I grew up in a family that always had a dog. We had Sheppard’s and once we even had a giant poodle. We named him Expense.
But dogs in our family didn’t live in the lap of luxury. They ate table scraps for the most part and for the rest they beat the streets, so to speak. They stayed outside no matter what the weather and I came to know that my dad just tolerated them. He didn’t like dogs but he had nine children and felt that a dog was a must.
As for cats, they were the scourge of the earth. My dad would no more have had a cat than live underground. As much as he disliked dogs, he hated cats.
Not surprisingly, I grew up an avid dog and cat hater. There wasn’t a single thing about them that I could stand. It creeped me out to have a cat rub up against my leg. I felt like throwing up if a dog licked me or put his cold, wet nose on me anywhere. I couldn’t even stand the feel of cat or dog fur. And I absolutely could not abide the smell of dogs. If I was in the same room with them I could smell them and it was disgusting.
But I had seven children and a husband who loved dogs so like my father before me we had dogs and I couldn’t stand them. I was not cruel but I was not kind. I wasn’t terribly harsh but I wasn’t gentle either.
When I was in my fifties I had a dear friend named Ruby. She raised little dogs and she was dying. She had daughters who also raised little dogs and she knew they would take her dogs. But she had this big old grey cat named Big Kitty. Her girls were not interested in that scruffy old cat.
So Ruby asked me to take Big Kitty. I agonized over what to say. So did my husband because he also disliked cats. Nevertheless, for the sake of a dear friendship, we took the cat. He lived with us for a few years. In that time, for Ruby’s sake, I made a decision that I would care for that cat and I did.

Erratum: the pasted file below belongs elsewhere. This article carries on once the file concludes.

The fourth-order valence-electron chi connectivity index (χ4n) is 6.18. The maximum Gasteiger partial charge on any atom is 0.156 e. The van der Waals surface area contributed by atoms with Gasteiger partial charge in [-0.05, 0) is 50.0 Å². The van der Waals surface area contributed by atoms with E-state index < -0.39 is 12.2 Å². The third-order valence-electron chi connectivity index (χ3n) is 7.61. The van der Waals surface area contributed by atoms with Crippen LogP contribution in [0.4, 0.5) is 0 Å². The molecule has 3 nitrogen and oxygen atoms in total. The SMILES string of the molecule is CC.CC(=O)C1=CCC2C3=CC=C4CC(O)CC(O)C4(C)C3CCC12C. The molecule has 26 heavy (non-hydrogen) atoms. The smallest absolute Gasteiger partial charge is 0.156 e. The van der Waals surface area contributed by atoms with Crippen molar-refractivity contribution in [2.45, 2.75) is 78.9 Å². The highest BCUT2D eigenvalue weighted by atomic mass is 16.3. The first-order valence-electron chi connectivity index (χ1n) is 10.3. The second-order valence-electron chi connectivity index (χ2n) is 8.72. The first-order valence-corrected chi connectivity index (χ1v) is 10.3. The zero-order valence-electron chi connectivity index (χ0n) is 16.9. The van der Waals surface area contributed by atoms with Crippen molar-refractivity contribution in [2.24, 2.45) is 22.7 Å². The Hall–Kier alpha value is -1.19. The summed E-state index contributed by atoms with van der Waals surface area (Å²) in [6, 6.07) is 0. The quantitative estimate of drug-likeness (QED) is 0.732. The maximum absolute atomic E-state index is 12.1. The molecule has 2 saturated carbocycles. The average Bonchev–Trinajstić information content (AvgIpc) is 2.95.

But I could still barely tolerate dogs. Then we moved from Montana to Utah and lived with our daughter and her family.
She had a timid little dog named Odie. He was a small dachshund and he was terrified of me. He had good reason. I called him dumb dog in a loud and irritated voice on many occasions.
Then one day I made a decision. I decided that I didn’t want to dislike cats and dogs anymore. I had watched other people and they loved their dogs and cats. I began to think that I might be missing something. But how in the world was I going to find out if I couldn’t get over my aversion to the smell and touch of an animal?
Because I am a praying person that’s what I did, I asked God how I could come to like animals. The first thought I had was to make friends with Odie. So every day after work I would come into the yard, call Odie and then touch his head. As he came to me he walked on his short little legs like a condemned man heading to the gallows. And when I reached out to touch his head he would pull back a bit. Poor little guy. I could barely touch his head and give a little pat. That was all I could handle. As the weeks went on I went from barely a touch on the head to an actual pat and then to stroking him once or twice.
I did this for many weeks and then one day I sat on the back steps, pulled him into my lap and sat there for a few minutes. I didn’t pet him but I held him. It’s well to remember that I couldn’t stand the smell of dogs or the feeling of their fur so this was huge!!